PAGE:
Welcome to Best of 7, our new weekly wrap-up post here at Robot 6. Each Sunday we’ll talk about, as it says above, “The best in comics from the last seven days” — which could be anything from an exciting piece of news to a cool publisher’s announcement to an awesome comic that came out on Wednesday.
So without further ado, let’s get to it …
Legal | Asterix co-creator Albert Uderzo has filed a legal complaint against his daughter Sylvie and her husband Bernard Choisy, claiming “psychological violence.” The dispute began in 2007, when Sylvie and Bernard were dismissed from their positions at Les Éditions Albert René, which published Asterix; a year later, Uderzo sold his stake in the company to Hachette Livre. The two filed their own legal challenge in 2011, claiming Uderzo, who is now 86, was being exploited by others. In this week’s filing, Uderzo says he is perfectly capable of managing his own affairs, and adds, “The sole purpose of these acts is to undermine our psychological integrity and to hasten our debility, in order to get their hands on our legacy, which they covet.” [The Guardian]
Perhaps you’ve heard of Isabel Greenberg: She’s a young (age 25) creator whose first full-length graphic novel, The Encyclopedia of Early Earth, is out this week. Her fellow creators have lots of good things to say about her and her work. She’s off to a good start, and frankly, she deserves better than this condescending profile in the U.K. newspaper Metro:
Isabel Greenberg is the new face of comics. Not just because one look at this petite, pretty blonde confounds the lingering cliché that comics are created by spotty adult males in unwashed Spider-Man T-shirts.
Right there, in the very first paragraph, the writer manages to belittle her subject, insult male creators by calling them pimply and dirty, and insult female creators by acting like they don’t exist. That’s quite a hat trick!
I blame the editor for this, first for assigning the story to someone who obviously knows nothing about comics and then for letting her get away with that introduction and the purple prose that follows. Calling Greenberg a “petite, pretty blonde” is not only sexist, it’s also lazy writing. That sort of thing was common in the 1970s, when every article about a woman had to include a description of her looks and what she was wearing. I thought we had moved on by now, but apparently Metro hasn’t received the memo; I doubt they’d let a writer get away with describing Craig Thompson as “tall, dark and handsome.”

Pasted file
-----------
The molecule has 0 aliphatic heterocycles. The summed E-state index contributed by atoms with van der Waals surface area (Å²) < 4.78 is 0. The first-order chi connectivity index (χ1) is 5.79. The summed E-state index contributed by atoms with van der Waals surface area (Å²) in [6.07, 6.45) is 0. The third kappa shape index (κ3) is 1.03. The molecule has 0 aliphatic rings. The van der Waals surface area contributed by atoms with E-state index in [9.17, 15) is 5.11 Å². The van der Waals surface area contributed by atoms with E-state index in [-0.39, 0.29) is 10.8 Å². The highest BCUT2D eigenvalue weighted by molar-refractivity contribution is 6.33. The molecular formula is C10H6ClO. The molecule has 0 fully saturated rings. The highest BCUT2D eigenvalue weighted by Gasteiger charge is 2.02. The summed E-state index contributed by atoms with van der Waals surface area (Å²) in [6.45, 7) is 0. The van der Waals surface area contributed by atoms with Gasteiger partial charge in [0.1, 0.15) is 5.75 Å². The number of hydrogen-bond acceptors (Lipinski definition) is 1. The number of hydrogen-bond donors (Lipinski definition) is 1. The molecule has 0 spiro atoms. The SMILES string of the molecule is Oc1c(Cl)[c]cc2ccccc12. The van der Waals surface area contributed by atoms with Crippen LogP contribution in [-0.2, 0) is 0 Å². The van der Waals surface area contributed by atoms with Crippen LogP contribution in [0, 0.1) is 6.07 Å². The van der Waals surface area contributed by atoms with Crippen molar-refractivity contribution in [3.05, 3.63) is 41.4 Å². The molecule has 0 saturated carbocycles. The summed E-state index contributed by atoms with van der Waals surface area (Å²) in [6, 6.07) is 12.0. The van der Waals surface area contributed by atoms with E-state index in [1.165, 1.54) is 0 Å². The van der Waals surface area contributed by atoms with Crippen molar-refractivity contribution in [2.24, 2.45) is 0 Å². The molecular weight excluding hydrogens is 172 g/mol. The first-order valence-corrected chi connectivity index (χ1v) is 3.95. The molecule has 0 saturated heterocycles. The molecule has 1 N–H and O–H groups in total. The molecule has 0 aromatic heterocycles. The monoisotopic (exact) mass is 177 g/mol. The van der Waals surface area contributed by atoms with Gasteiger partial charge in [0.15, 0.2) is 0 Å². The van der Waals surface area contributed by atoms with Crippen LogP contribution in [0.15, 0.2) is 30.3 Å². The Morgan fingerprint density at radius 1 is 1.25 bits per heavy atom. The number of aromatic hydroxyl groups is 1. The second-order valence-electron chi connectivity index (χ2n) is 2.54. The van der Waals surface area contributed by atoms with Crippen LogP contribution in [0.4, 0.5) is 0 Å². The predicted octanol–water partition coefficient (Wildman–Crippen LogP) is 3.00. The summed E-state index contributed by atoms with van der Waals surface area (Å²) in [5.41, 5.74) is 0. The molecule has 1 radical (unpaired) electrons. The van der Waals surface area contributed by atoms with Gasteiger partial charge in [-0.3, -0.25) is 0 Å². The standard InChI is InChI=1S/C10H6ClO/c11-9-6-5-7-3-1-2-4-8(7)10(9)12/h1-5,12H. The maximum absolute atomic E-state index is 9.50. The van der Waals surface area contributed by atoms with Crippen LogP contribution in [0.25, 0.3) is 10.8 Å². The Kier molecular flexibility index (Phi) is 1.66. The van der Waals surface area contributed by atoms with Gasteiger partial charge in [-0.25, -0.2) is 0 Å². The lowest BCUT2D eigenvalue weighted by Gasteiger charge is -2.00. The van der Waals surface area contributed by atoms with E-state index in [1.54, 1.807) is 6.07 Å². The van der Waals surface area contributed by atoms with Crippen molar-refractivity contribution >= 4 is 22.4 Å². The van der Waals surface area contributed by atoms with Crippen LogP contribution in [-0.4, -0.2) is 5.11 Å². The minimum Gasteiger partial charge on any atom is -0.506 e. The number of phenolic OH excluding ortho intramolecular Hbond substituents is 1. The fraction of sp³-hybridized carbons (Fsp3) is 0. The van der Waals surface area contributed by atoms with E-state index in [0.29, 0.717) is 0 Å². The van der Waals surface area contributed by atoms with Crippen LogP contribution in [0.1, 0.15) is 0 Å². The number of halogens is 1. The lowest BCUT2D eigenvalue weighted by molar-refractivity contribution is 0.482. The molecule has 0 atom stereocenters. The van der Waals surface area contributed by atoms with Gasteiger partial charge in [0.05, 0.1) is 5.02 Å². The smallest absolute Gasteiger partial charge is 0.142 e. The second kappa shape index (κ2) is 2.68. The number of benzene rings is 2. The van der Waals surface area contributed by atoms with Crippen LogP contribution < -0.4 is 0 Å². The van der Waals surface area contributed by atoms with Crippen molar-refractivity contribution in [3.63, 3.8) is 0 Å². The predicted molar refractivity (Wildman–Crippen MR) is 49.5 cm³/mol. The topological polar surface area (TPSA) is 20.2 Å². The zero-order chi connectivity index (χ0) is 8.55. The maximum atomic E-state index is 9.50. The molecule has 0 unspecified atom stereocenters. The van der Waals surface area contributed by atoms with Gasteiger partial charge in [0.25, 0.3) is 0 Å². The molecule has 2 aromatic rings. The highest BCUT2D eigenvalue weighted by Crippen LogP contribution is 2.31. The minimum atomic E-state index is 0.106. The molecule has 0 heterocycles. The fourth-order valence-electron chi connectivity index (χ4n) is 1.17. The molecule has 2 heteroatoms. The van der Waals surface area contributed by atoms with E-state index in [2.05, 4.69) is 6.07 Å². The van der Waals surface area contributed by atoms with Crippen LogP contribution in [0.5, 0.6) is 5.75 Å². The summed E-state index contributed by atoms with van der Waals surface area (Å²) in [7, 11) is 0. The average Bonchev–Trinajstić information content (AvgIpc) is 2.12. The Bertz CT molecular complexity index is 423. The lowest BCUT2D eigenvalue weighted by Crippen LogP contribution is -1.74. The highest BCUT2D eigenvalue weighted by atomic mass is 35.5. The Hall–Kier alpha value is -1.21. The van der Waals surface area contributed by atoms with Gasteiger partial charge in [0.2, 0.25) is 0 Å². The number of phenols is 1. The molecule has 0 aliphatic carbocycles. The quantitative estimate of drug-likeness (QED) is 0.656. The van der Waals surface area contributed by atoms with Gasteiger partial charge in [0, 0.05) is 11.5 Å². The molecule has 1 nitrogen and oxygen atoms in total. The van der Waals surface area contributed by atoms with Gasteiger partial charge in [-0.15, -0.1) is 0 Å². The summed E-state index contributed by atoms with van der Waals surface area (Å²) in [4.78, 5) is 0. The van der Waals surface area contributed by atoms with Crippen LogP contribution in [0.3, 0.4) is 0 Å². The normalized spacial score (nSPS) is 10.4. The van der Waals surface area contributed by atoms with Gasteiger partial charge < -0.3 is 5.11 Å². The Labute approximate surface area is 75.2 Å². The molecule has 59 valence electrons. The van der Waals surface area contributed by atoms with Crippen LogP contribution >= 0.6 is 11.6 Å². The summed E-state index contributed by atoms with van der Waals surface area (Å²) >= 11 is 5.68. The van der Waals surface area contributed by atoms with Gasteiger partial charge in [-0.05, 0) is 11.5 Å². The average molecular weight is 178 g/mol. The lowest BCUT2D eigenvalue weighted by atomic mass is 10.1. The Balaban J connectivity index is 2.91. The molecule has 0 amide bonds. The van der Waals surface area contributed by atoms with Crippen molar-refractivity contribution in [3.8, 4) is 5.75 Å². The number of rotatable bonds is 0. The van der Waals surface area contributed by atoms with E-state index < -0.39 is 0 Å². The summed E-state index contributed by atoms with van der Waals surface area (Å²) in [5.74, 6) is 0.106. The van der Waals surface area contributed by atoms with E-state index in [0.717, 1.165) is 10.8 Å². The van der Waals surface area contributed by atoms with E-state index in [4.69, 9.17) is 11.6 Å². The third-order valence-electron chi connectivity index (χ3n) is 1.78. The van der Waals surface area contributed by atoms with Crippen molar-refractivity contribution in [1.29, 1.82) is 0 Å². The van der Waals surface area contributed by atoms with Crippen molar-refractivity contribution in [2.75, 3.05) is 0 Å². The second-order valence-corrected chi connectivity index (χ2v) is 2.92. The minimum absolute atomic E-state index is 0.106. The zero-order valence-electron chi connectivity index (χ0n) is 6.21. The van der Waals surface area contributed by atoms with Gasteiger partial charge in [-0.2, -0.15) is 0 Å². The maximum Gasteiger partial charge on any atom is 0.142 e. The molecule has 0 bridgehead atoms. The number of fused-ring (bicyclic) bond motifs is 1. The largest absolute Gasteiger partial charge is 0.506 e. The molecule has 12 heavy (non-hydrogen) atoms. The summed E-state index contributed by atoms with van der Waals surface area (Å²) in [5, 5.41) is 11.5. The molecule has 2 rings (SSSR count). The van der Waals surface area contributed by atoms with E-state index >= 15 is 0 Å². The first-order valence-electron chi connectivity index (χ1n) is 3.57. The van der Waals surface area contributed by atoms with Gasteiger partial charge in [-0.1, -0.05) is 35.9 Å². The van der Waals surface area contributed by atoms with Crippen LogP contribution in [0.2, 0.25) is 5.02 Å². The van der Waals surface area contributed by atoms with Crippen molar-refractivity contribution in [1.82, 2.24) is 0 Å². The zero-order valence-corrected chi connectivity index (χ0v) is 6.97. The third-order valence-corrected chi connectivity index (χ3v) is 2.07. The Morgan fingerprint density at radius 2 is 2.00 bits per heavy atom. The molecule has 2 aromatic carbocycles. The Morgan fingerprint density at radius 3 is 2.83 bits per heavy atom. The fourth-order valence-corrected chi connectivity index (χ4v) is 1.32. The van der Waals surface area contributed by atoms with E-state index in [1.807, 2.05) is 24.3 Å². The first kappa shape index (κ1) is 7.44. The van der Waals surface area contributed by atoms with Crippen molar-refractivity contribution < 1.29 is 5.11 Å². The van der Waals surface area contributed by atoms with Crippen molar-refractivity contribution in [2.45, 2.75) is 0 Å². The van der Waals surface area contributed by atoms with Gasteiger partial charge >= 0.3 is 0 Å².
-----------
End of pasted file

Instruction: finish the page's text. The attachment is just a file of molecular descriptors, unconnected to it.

Legal | A dancer seriously injured last month during a performance of the Broadway musical Spider-Man: Turn Off the Dark insists the accident was caused by malfunctioning equipment and not, as the show’s producers contend, by human error. Daniel Curry made the claim in documents filed Monday in Manhattan Supreme Court that seek to prevent the production from altering or destroying the computerized stage lift before his experts can inspect the equipment in preparation for a potential civil lawsuit. He’s also requesting maintenance records and any internal reports about the accident. The 23-year-old Curry was injured during the Aug. 15 performance of Spider-Man when his leg was pinned in an automated trap door. According to court papers, he suffered fractured legs and a fractured foot, and has had to undergo surgeries and unspecified amputations. [New York Daily News, The New York Times]
I ran across Isabel Greenberg’s short story this week Love in a Very Cold Climate thanks to the Graphic Ladies?! Tumblr, and I was enchanted by it. It’s a lovely, folkloric story about a couple united by love but repelled by physical forces, and it appears to be part of a larger story world that Greenberg has just begun to create.
As it happens, Greenberg’s story won the 2011 Graphic Short Story Prize sponsored by The Observer, Comica, and Vintage Books. The runner-up and previous winners are also posted at the award website, and all are well worth a look.